A Lawrence fast-food restaurant couldn't keep up with a tightening labor market, another indication that workers could be scarce for retailers looking for help this holiday season.
Hardee's closed a restaurant this week at 1313 W. Sixth, the victim of disappointing sales and an inability to hire and retain workers.
The windows are boarded up, the sign has been removed and its 10 workers about half the number needed to run the place have been transferred to other nearby Hardee's restaurants.
"We just didn't have enough people," said Summer Welsh, an assistant manager who transferred to the Hardee's at 23rd and Iowa streets. "People come and go."
The difficulty of hiring workers is being felt all over town and across the country, as the unemployment rate hovers at its lowest point in three decades while economic growth continues to pump ahead.
Nationwide unemployment stood at 3.9 percent in October, the Labor Department reported Friday. That's the lowest rate since 1970, which adds to fears of a tight labor market heading into the busiest shopping season of the year.
"The labor market in Lawrence is about as challenging as anywhere in the United States," said Debi Moore, senior vice president for economic development at the Lawrence Chamber of Commerce. "Everyone is looking for new employees.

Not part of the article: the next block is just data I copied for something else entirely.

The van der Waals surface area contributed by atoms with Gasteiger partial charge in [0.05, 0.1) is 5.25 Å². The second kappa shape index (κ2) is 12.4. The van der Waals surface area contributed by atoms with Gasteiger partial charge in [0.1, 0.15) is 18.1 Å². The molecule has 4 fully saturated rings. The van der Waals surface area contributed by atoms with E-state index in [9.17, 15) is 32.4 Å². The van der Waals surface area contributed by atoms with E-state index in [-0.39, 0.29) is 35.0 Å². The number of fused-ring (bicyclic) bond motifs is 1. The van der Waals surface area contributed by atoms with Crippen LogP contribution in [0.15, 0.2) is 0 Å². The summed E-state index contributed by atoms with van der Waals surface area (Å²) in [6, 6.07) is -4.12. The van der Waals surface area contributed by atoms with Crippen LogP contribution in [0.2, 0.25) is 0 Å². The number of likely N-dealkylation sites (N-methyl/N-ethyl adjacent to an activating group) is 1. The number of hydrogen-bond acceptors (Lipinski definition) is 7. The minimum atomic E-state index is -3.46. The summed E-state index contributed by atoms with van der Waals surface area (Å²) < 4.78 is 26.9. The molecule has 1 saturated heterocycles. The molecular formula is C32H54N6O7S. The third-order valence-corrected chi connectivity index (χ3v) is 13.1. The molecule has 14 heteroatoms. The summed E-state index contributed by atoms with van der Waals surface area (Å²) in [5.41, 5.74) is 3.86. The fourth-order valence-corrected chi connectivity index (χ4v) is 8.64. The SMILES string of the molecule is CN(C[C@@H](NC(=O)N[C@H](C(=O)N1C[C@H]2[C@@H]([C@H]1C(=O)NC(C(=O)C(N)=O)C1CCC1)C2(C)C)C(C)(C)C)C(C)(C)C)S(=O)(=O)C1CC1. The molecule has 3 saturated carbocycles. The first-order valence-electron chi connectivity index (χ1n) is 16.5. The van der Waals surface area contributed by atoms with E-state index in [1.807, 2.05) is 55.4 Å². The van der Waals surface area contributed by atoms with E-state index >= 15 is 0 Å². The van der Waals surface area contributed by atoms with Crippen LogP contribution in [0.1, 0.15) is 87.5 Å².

"The companies that provide competitive wages, competitive benefits and a positive work environment are going to be able to attract the workers they need."
On Thursday, Sprint PCS announced plans to hire another 400 full-and part-time workers for its customer care center in Lawrence. The company said it would pay entry-level employees $8 to $12 an hour, plus offer retirement programs, insurance even stock-purchase options.
Debi Moore, senior vice president for economic development at the Lawrence Chamber of Commerce
Shirley Martin-Smith, owner of Adecco, an employment service with operations in Lawrence, Topeka and Wichita, said all retailers would be challenged to find enough workers.
"It's not a shortage of workers," Martin-Smith said. "What's happening is people are doing better they have a little more discretionary income, and that means they don't necessarily have to work for the extra money.
"You've just got lots of job choices. People who want work pretty much can get the kind of work they want to do, and when they want to do it."
SuperTarget plans to hire about 100 seasonal workers for the holiday shopping season. Store team leader Chad Rings is confident there will be enough college students remaining in town and looking to pick up some extra cash.
The challenge doesn't faze him.
"In retail it's always like this," Rings said. "It always is."